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> Take 2: David Gilmour Style Lesson, Lesson By David Wallimann
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post Jan 11 2015, 09:00 PM
Post #1


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Original lesson: David Gilmour Style Lesson by David Wallimann

Hi everyone!

It's been a while. I have decided to continue my training with GMC.
So, I've taken another approach on this nicely done lesson by David Wallimann.

Links to previous attempts at this lesson:

This post has been edited by dmitrybykov: Jan 11 2015, 09:04 PM
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Gabriel Leopardi
post Jan 12 2015, 11:54 AM
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Hi friend! Cool to see you here again!

I think that your playing is better compared with the previous take in which I said that you had to focus on bending's pitches. Now your bending technique is precise regarding pitches which is a very important improvement. Again, your timing is very good on this one as it happened on the previous take.

This means that you already have the basics for this one, now it's time to go deeply with your interpretation and focus on dynamics, articulation and vibrato which are three totally related elements that are tools to give more emotion or feeling to your playing. D. Walliman does a great use of them to give his solo an extra value and at the same time to emulate Gilmour's playing which is full of emotion and beautiful melodies.

In order to work on these things I recommend you to work again on smaller sections. For example take the first two phrases, listen carefully to which notes David add vibrato, which ones note (for example: you are not adding vibrato on bending, and David does). Play the phrases adding vibrato. Then, listen to the two phrases again and pay attention to the different intensities that he gives to the notes getting different accents and intentions. Your playing is very flat dynamically, try to emulate the original lesson's dynamics. Finally, do the time with groove and notes duration. Check how some notes are muted earlier while other's are longer, check the use of silences on phrases and between them.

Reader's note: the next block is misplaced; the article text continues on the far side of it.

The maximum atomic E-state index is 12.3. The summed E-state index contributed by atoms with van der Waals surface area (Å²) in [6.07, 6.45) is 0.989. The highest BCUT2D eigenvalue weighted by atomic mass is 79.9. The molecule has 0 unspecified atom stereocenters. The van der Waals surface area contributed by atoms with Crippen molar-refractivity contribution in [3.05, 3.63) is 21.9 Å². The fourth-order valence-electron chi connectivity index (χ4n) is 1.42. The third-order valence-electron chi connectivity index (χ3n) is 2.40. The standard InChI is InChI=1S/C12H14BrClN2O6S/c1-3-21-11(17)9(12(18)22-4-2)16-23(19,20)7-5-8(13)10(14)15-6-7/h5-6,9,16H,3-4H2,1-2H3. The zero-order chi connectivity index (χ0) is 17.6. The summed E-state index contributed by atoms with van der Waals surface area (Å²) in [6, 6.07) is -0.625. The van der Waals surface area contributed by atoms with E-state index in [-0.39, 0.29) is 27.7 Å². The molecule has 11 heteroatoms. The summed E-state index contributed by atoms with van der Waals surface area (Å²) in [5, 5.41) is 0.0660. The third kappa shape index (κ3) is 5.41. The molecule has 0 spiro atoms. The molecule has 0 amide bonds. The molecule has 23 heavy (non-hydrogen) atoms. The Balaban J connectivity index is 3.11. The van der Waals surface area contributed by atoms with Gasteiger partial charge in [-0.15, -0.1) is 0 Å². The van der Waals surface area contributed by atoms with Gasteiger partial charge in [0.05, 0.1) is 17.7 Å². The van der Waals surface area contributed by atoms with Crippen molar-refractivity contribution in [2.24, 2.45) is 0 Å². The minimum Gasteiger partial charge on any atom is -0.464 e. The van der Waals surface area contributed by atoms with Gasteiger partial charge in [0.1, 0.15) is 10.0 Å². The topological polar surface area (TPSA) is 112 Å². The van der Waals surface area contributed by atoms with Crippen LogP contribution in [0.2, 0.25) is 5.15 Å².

All these precise analysis is not to become a copy of David's, it's to train the elements, feel them, to be able to apply them later to your own phrasing.

Give it a try and let me know how it goes.

I hope to see you more often here!

Have a nice day. wink.gif

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Cosmin Lupu
post Jan 12 2015, 11:55 AM
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Howdy mate,

I think that there is progess with this one, in comparison to the previous take! Your bending technique got a lot better in the mean time and you are hitting all the pitches with very little exceptions, such as the one around 0:38.

What I would suggest, would be to play this lesson as much as possible, in order to make it sound as natural as possible - maybe recording it over the original lesson, so that you can compare things in terms of dynamics and interpretation would help.

Keep rocking!


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Ben Higgins
post Jan 12 2015, 11:57 AM
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Hi Dmitry. You've got quite a good feel for this lesson. Your bending could still be improved. Sometimes the pitch is not quite right.. it might be a little too high or a little too low. It's not a massive error but it's noticeable enough so please continue to work at getting the pitch sounding nice and accurate.

Adding vibrato to bends will also help them settle into the correct pitch.

I notice that you mainly use your first 3 fingers. Try using your pinky as well for pentatonic runs like the one in the middle around 0:25 and the one at the end at 0:52. When you're on the B and top E strings you could play them with your 1st and 4th fingers and use your 1st and 3rd for the A, D & G strings. For the low E, you could again use 1st and 4th. You don't have to do this, of course, but it might benefit you to get your pinky working harder. It will make it easier for you to reach notes when you start playing harder phrases.

The run from 0:25-0:29 is rushed so try to relax and keep it on the beat.

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post Jan 13 2015, 06:29 PM
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